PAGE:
Leavitt at a congressional panel told the senators that it's just a matter of time that wild birds and possibly poultry flocks would contract the disease.
Leavitt said that a public health emergency would be created if the disease mutated so that it could be easily transferred from human to human.
The H5N1 disease so far has killed 94 people in seven countries.
But the Democrats on the Senate Budget Committee criticized the Bush administration's preparedness, saying that not enough federal funds were being allocated for vaccine production, stockpiling other medical supplies, disease detection and community readiness.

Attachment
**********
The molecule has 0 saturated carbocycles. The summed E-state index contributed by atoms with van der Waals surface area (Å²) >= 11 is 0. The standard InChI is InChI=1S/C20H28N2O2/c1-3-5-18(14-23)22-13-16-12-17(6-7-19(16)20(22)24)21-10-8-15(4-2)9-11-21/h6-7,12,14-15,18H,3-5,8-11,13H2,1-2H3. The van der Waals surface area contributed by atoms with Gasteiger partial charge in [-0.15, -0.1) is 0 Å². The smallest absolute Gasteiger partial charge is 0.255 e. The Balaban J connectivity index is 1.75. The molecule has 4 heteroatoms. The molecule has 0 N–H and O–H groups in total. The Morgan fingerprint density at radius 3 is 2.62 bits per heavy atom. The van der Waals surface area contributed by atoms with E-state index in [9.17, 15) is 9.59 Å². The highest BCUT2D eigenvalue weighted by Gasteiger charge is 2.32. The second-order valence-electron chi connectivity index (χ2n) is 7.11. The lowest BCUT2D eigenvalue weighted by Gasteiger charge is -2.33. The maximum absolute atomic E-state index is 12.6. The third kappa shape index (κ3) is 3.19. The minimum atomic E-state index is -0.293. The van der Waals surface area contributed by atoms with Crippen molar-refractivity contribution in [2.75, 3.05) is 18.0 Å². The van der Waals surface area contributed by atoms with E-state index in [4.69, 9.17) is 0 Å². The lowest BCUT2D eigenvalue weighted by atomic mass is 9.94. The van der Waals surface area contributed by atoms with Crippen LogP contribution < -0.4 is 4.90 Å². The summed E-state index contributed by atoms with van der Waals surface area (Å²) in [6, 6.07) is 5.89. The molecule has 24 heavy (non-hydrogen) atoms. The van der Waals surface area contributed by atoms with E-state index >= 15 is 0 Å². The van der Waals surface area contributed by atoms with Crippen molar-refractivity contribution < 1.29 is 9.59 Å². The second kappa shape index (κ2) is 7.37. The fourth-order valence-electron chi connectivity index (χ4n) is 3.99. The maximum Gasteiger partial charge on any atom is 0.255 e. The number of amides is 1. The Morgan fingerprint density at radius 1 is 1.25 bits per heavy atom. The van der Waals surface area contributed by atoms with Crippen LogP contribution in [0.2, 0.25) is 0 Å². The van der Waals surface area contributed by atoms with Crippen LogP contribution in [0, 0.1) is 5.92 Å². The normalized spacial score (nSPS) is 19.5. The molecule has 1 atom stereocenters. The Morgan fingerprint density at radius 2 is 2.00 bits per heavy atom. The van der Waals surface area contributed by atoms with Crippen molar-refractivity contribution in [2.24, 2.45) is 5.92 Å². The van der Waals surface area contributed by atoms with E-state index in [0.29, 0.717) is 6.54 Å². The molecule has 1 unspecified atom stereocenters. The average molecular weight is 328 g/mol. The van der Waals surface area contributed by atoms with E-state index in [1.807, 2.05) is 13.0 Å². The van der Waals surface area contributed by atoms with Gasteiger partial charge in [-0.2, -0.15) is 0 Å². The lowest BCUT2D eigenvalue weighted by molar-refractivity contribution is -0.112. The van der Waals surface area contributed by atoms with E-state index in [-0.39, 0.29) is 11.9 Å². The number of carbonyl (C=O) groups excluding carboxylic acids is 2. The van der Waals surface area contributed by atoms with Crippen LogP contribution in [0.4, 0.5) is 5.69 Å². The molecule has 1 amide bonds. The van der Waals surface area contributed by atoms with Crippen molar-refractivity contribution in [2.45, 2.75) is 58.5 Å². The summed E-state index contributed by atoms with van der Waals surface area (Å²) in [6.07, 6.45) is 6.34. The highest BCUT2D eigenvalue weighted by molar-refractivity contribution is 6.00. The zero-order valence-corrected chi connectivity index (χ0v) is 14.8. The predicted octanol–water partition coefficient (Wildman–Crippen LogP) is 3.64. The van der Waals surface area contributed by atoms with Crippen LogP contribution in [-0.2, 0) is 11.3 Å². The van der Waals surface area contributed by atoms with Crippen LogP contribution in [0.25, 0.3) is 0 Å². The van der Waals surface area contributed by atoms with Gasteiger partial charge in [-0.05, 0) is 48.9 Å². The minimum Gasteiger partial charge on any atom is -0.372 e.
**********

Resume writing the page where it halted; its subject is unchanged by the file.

North Dakota Sen. Kent Conrad the senior Democrat on the committee said that the additional $2.3 billion was not enough to tackle the avian flu.
U.S. poultry flocks have suffered from isolated cases of highly contagious avian flu but not from the virulent H5N1 strain that has killed or led to the culling of about 200 million birds, mostly in Asia, since late 2003.
Recently it was found that the avian flu may have jumped species and killed a cat.
It is also seen that human fatalities have largely been limited to people who have had close contact with sick birds.
Leavitt told the committee that by the end of this year, the United States will have about 20 million doses of anti-viral drugs, mostly Tamiflu, stockpiled. He said that the vaccine development is three to five years away.
When the Senate Budget Committee Chairman Judd Gregg, a New Hampshire Republican asked about basic medical equipment Leavitt put the responsibility of local preparedness mostly with local officials.